- The volunteer foster parents: Although foster care can be difficult, it is an incredibly rewarding experience. Each time a foster animal is adopted, you gain the satisfaction of knowing that you have helped another animal find a lifelong home when it may have otherwise been euthanized. This is a great opportunity for people who want to help, but don't have the time to spend at the shelter or who aren't ready to make a lifelong commitment to an animal. It's a short-term commitment that makes a life-long difference. Being a foster parent also is a flexible volunteer position that allows you to choose the type of animal you are comfortable sharing your home with.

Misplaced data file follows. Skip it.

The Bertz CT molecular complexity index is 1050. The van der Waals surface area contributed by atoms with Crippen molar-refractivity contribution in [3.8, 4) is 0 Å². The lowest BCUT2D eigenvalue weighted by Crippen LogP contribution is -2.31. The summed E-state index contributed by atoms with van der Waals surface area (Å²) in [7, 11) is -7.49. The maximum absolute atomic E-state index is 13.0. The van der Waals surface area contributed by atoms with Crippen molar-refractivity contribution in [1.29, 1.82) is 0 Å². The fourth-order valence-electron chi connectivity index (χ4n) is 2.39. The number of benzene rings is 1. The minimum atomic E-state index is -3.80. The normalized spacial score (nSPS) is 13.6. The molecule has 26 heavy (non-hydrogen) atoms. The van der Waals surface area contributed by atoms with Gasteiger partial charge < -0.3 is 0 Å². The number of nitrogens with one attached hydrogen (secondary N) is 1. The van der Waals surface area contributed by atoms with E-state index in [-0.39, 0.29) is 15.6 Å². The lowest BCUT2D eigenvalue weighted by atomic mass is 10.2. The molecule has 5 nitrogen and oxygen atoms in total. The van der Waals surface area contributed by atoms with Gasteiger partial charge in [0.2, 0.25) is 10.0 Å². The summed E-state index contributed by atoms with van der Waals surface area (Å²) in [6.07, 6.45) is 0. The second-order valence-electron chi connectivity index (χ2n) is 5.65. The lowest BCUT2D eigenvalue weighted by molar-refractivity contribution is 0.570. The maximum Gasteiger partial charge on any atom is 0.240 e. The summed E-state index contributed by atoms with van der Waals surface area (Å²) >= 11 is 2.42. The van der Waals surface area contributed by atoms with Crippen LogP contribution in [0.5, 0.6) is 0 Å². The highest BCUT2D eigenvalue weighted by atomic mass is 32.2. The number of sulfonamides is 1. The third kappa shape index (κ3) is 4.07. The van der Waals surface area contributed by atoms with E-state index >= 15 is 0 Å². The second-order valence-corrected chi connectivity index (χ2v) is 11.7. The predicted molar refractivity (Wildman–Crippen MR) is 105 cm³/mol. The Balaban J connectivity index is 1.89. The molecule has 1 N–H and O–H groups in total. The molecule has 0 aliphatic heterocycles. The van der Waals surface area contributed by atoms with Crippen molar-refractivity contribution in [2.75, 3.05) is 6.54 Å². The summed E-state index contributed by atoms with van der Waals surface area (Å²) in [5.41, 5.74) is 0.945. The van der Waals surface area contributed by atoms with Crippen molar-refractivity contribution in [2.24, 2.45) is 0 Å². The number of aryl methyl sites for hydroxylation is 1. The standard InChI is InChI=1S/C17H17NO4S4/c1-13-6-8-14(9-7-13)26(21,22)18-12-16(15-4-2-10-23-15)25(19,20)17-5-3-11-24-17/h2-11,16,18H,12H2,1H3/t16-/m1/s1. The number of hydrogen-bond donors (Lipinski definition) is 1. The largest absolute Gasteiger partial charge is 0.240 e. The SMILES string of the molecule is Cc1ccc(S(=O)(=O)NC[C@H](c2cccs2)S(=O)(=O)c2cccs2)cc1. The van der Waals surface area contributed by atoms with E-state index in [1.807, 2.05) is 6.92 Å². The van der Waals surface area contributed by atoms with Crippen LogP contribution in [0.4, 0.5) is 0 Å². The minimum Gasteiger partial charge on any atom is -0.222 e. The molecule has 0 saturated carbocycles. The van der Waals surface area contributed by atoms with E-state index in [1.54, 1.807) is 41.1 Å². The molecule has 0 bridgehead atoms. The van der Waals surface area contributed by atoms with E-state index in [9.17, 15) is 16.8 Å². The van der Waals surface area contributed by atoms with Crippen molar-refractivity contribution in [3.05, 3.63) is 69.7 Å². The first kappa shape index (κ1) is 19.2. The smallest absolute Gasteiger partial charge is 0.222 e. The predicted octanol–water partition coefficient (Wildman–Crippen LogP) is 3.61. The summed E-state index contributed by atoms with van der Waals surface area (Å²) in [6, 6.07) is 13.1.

- The community: Foster care provides the community a larger segment of healthy, socialized animals. In addition, as a result of foster care by volunteers the public becomes more educated on animal health and care issues.
- The shelter: With an efficiently run foster care program, euthanasia rates go down and staff morale goes up. The foster care program expands the shelter's ability to save animals' lives and enables the shelter to care for those animals that are not able to actually reside in the shelter environment. Foster Care also exposes more people to shelter animals, providing more opportunity to reach potential adopters.
What are the Requirements to become an AHHS Foster Parent?
To become a foster parent, you must first:
- Fill out a foster care application and have it approved by either the Outreach Coordinator or Outreach Manager. You may download the application below.
- Attend a foster care orientation and any applicable training sessions.
- Have landlord approval if necessary.